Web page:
If drug users cannot be dissuaded from taking drugs, is it better to help ensure their drug-taking is as safe as possible? This is the harm-minimisation approach that Glasgow City Council is taking with its proposal to open a facility for heroin users. This safer drug consumption facility, sometimes referred to in the press as a “fixing room” would provide clean needles, safe spaces and medical supervision alongside advice, treatment referral and a number of other facilities. In some cases, where current treatments were unsuccessful, users may be offered medical-grade heroin, diamorphine.
This not uncontroversial idea is aimed at a small but vulnerable group of drug users who inject drugs in public places. Street use causes problems for the wider community, such as discarded needles, but also poses great risks to users, who face increased risk of infection, blood-borne viruses or overdose. Glasgow council’s proposal arrives following a significant increase in HIV infections and drug-related deaths among addicts.
All are supervised by trained staff and have a number of rules and regulations about who can access them and what behaviour and practices are allowed. Often these are set up near to known drug markets, so drug users can take their recently purchased drugs in a clean, safe environment – rather than injecting in alleys, parks, stairwells or public toilets.
While there is often public opposition to drug consumption rooms, studies that have evaluated their use in other countries conclude that they are cost effective, often reach the most vulnerable drug users and lead to less public nuisance. Initial public resistance towards them was found to fall once they had opened.
For drug consumption rooms to be successful, a key group of people that must be persuaded are the drug users themselves. We conducted a study of attitudes towards safer consumption facilities among current or former injecting drug users, mainly heroin users. We found they were largely in favour and would make use of them if one were to open nearby. They were also willing to abide by the rules that using such a facility would require – such as no drug sharing.
While the respondents gave various reasons for public injecting, the majority who had injected in public places in the previous month did so out of necessity – despite only around a third being homeless – and would rather have an alternative. Some felt injecting in public was degrading, while others did not wish to be seen by children.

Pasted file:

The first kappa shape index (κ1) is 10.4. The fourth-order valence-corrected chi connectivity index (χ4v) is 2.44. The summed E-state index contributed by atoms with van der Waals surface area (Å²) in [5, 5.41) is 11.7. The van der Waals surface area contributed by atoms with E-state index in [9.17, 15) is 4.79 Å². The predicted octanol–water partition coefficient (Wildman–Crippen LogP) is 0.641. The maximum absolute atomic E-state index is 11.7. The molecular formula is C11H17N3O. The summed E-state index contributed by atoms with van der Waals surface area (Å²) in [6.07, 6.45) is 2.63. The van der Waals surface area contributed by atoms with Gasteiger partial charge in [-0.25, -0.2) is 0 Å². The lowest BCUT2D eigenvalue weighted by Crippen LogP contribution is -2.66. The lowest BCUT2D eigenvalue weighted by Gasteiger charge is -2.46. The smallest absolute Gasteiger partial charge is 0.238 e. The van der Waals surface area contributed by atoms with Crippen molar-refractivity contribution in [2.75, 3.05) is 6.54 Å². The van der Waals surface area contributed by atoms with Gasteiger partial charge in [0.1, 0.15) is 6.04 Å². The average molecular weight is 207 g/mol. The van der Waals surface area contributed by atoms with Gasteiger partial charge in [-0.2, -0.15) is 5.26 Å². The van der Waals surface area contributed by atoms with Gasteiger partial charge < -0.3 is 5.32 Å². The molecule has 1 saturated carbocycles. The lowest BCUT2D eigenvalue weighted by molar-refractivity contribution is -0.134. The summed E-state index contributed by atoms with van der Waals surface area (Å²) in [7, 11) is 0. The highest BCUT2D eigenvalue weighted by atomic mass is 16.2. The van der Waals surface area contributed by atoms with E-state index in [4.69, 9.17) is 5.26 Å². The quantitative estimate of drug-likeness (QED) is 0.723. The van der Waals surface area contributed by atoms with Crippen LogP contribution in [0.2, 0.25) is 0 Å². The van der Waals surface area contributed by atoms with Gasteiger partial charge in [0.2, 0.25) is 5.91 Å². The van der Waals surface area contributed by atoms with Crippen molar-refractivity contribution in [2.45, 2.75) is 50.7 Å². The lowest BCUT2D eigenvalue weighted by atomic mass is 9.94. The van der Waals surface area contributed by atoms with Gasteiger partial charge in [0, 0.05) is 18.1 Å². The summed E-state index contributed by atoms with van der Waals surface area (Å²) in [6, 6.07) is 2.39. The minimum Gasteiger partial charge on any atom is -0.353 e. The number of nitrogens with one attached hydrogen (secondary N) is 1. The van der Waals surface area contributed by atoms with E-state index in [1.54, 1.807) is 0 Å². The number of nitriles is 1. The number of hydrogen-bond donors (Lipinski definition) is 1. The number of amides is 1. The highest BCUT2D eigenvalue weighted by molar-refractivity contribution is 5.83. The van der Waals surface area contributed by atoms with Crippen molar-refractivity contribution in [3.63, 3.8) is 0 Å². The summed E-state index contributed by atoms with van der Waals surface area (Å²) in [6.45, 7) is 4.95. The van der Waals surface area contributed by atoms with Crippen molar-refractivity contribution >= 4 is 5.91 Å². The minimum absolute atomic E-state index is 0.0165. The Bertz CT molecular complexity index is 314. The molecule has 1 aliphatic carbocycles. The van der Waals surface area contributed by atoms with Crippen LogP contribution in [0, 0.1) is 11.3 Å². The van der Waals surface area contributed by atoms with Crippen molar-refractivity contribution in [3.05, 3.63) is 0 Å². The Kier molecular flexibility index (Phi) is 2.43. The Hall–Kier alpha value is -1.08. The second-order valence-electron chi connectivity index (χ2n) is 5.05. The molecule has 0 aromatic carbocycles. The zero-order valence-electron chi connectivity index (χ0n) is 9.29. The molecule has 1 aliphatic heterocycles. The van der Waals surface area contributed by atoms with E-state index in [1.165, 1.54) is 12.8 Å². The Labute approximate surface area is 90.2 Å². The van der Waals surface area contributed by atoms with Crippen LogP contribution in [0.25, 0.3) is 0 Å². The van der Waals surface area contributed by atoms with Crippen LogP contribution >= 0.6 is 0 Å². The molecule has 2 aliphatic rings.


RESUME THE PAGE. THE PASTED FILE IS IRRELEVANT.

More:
One aspect that drug users were not in favour of, however, were rules forbidding injecting in the neck or groin – rules common to these sorts of facilities in other countries.
Those users with a long history of injecting and who use public places are at high risk of death from overdose – and it is these high-risk users that are being targeted, as they stand to benefit most from the facilities provided by drug consumption rooms.
So studies have shown that safe consumption facilities can succeed in reaching long-term drug users who have had no previous contact with treatment services, and can be effective in getting some users of the facility into treatment programmes. A centre such as the one proposed in Glasgow, which still requires legal approval, would need to be monitored – and should be only one part of a strategy to address problem drug taking. But if it reduces the harms of public injecting, reduces HIV infection rates, overdoses and deaths among some of society’s most vulnerable people, then it may be that the time has come to trial a different approach.
Georgia Butler does not work for, consult, own shares in or receive funding from any company or organization that would benefit from this article, and has disclosed no relevant affiliations beyond the academic appointment above.
When the much anticipated Uber judgment on the self-employed status of two drivers came in, the victory was described by their union, the GMB, as “monumental”. Respected commentators including the lawyers, Leigh Day, and the Guardian newspaper described the judgement as “historic” and “a landmark”.
There is no doubt that the judgement delivered by the London Central Employment Tribunal on October 28 was an advance in the campaign to provide workers’ rights to the hundreds of thousands that are wrongly classified by their de facto employers as “independent contractors” or “self-employed”. But this is no triumph. It is only a small victory in one battle that is part of a much larger and more protracted war. There are five principal reasons for this.
First, Uber will appeal to the Employment Appeal Tribunal, and if unsuccessful there, go to the Court of Appeal and maybe all the way to the Supreme Court. As its business model and, thus, profits, are fundamentally based upon using what the Employment Tribunal regarded as a “bogus” form of self-employment, it will expend a huge amount of energy and resources to overturn the ruling.